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Prophylactic epsilon-Aminocaproic Acid (EACA) Administration Minimizes Blood Replacement Therapy During Cardiac Surgery

Jordan, Desmond MD; Delphin, Ellise MD, MPH; Rose, Eric MD

Brief Communication

Departments of Anesthesiology and Surgery, Columbia-Presbyterian Medical Center, New York, New York.

Accepted for publication November 30, 1994.

Address correspondence and reprint requests to Desmond A. Jordan, MD, Department of Anesthesiology, Columbia-Presbyterian Medical Center, 630 West 168th St., HP-848, New York, NY 10032.

Bleeding after cardiopulmonary bypass is a frequent complication of perioperative patient care. To determine whether prophylactic treatment with epsilon-aminocaproic acid (EACA) minimizes bleeding after cardiopulmonary bypass, a retrospective cohort of patients (n = 350) undergoing coronary artery bypass graft (CABG) or valve replacement surgery were evaluated for intraoperative and postoperative allogeneic blood component therapy. We selected EACA as the drug for prophylaxis in order to provide short-term competitive inhibition of the plasmin-mediated conversion of fibrinogen and fibrin to their respective degradation products. Because existing data show that excessive fibrinolytic activity represents a substantial factor in the hemorrhage tendency that follows cardiopulmonary bypass [1-3], we hypothesized that prebypass EACA administration would be a useful adjunct to existing blood conservation techniques.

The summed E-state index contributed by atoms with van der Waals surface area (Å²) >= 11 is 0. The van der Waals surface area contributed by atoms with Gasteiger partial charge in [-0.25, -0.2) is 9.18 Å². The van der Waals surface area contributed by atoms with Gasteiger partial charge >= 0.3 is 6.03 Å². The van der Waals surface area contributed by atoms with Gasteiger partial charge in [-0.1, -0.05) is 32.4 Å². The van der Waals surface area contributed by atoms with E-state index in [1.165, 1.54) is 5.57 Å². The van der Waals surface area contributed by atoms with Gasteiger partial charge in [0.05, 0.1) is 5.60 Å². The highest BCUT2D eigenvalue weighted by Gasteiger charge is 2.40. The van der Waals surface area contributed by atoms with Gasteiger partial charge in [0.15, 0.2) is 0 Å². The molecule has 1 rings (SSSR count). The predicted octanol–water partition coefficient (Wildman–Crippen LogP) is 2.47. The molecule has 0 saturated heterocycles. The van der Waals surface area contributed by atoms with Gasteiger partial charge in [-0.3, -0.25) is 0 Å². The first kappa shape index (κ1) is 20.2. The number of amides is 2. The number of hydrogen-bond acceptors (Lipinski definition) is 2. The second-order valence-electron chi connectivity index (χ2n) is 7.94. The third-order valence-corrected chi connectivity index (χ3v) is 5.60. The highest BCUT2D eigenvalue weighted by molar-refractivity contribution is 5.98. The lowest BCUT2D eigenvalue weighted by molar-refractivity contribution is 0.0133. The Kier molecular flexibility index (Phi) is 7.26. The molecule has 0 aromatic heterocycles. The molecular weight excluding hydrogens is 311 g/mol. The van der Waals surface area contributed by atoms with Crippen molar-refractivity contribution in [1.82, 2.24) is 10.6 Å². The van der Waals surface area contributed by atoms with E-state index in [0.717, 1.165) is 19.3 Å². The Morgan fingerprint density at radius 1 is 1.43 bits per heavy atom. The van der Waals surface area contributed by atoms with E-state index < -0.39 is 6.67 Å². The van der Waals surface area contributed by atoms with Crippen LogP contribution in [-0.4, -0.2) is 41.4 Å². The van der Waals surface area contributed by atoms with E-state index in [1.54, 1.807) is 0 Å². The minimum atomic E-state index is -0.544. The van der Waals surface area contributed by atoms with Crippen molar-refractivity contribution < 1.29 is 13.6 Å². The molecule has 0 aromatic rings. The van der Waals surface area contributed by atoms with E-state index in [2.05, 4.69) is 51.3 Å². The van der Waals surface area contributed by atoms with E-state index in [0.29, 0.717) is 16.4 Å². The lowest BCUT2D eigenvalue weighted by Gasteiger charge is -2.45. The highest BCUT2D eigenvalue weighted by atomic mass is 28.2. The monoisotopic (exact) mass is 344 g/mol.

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After the appropriate institutional consent, a cohort of 350 adult patients for CABG or valvular replacement surgery were studied. All cases were performed between February 1992 and September 1993. Reoperations and transplants were excluded from study. EACA administration was given at the discretion of the surgeon.

Anesthesia was induced. After administration of heparin, and once an activated clotting time (ACT) of more than 400 s was achieved, patients selected or chosen to receive EACA prophylaxis were given an intravenous bolus dose of 10 g. Anticoagulation during bypass was maintained by heparin to keep the ACT greater than 400 s. Nonpulsatile flow (2.0-2.4 L centered dot min-1 centered dot m-2) and mean arterial pressures between 60 and 85 mm Hg were maintained during bypass. Protamine sulfate (1 mg/100 U) of previously administered heparin was used to neutralize heparin after cardiopulmonary bypass. An ACT within 15 s of baseline demonstrated adequate neutralization of heparin by protamine. We gave additional protamine to fulfill this criteria.